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Groundbreaking Rules for Electronic Health Records Proposed Print E-mail
Written by Vitale Health Law   
Monday, 18 February 2019 00:00
The U.S. Department of Health and Human Services is proposing new rules that could pave the way for increased exchange of healthcare data by 2020. The rules, issued by the Centers for Medicare & Medicaid Services (CMS) and the Office of the National Coordinator for Health Information Technology (ONC), would allow patients to have access to their electronic health records (EHR) at no charge. They also would be able to transfer them more easily from one provider to another. Instead of having patient information in disparate systems, the rules give all payers the ability to exchange data seamlessly and allow patients to obtain a complete picture of not only their own healthcare, but also their insurance claims information in one place. This would allow for better coordination of care.

Last Updated on Tuesday, 19 February 2019 17:37
Lab to Pay $63.5M to Settle Kickback Allegations Print E-mail
Written by Vitale Health Law   
Tuesday, 05 February 2019 18:19
Inform Diagnostics, an Irving, Texas-based pathology laboratory company, has agreed to pay $63.5 million to settle allegations that it violated the False Claims Act by  engaging in improper financial relationships with referring physicians. The settlement stems from allegations that the company violated the Anti-Kickback Statute and the Stark Lawby providing referring physicians with subsidies for electronic health records (EHR) systems and free or discounted technology consulting services. The Anti-Kickback Statute and the Stark Law restrict the financial relationships that health care providers, including laboratories, may have with doctors who refer patients to them.
Last Updated on Friday, 22 March 2019 17:54
Judge orders full release of redacted lawsuit against Purdue Pharma, maker of OxyContin Print E-mail
Written by Andrew Joseph | STAT   
Monday, 28 January 2019 00:00
A Massachusetts judge ruled on Monday that the state's lawsuit against Purdue Pharma for allegedly helping spawn the opioid crisis should be released in full to the public. Previous versions of the suit, which have already provided  new details about how the company marketed its blockbuster OxyContin painkiller, contained portions that were redacted. The complete document could shed light on decisions made by Purdue's board and how much money company executives made. The decision from Judge Janet Sanders in Suffolk County Superior Court came in response to a motion filed by media organizations, including STAT and the Boston Globe, to release the full lawsuit, which was originally filed by Massachusetts Attorney General Maura Healey in June.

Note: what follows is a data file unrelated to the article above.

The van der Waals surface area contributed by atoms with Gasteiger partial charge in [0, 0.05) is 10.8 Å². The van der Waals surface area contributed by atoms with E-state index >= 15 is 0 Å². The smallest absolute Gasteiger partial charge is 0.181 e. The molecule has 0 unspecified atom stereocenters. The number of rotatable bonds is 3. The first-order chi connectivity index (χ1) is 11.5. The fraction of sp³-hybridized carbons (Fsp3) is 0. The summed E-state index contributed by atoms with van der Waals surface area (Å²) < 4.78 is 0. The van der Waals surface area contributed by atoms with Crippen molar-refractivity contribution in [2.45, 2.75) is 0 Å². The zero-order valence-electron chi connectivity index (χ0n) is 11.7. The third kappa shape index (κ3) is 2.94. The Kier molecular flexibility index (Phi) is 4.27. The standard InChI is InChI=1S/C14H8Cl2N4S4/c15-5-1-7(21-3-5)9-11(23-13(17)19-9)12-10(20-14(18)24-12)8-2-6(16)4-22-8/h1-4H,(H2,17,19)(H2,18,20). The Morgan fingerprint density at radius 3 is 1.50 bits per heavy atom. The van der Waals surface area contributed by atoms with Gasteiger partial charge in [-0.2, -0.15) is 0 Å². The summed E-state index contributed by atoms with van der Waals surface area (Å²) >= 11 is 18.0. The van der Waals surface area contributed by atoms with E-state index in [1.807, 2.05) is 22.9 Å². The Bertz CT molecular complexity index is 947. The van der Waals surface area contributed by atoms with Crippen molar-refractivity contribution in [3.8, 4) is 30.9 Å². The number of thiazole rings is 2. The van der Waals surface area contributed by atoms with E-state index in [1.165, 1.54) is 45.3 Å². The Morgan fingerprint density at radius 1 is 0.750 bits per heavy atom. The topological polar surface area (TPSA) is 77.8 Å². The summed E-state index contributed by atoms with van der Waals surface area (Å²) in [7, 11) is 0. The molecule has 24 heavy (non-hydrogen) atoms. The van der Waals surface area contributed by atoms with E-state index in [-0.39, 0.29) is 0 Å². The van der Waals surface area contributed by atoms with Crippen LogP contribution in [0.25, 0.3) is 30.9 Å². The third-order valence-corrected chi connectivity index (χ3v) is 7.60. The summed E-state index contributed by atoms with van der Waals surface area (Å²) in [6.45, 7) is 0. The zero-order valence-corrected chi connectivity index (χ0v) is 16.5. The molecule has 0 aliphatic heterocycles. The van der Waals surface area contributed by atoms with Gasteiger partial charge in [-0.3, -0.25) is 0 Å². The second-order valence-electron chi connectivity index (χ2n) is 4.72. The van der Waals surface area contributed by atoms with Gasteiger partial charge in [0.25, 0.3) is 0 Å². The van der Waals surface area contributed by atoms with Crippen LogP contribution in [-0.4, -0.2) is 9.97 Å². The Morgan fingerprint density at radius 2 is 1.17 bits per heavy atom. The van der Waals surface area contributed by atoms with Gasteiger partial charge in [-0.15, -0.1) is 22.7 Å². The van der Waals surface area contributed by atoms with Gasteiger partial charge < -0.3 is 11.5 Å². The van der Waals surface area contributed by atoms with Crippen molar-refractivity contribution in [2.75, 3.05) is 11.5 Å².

Last Updated on Tuesday, 29 January 2019 17:57
How the shutdown is hitting healthcare Print E-mail
Written by Les Masterson | Healthcare Dive   
Friday, 25 January 2019 17:16
Hospital leaders, patient groups and others are speaking out about the potential of upheaval as the partial government shutdown moves into day 34. The shutdown is affecting healthcare in many ways, including stalled food inspections, people not being able to afford care and premiums and the possibility of Americans not receiving prompt tax credits that help pay their health insurance. Dozens of health groups sent a letter to President Donald Trump calling for the president and Congress to reopen government immediately to "minimize any further impact on the public's health and wellbeing."

Last Updated on Monday, 28 January 2019 18:18
Regulatory Dead Zone May Be Holding Up Copycat Insulin Print E-mail
Written by Andrew Dunn | Healthcare Dive   
Monday, 21 January 2019 00:00
The insulin market has increasingly attracted scrutiny from politicians, regulators and patient groups, as prices ramp higher for the hormone that millions of diabetics depend on to stay alive. Food and Drug Administration head Scott Gottlieb has advocated for greater competition in the pharmaceutical industry as a means of bringing down drug costs. But, for insulin, changing legal rules have effectively created a "regulatory dead zone," hindering generic drugmakers filing applications for copycat versions of the biologic drug. 

Last Updated on Tuesday, 22 January 2019 18:16
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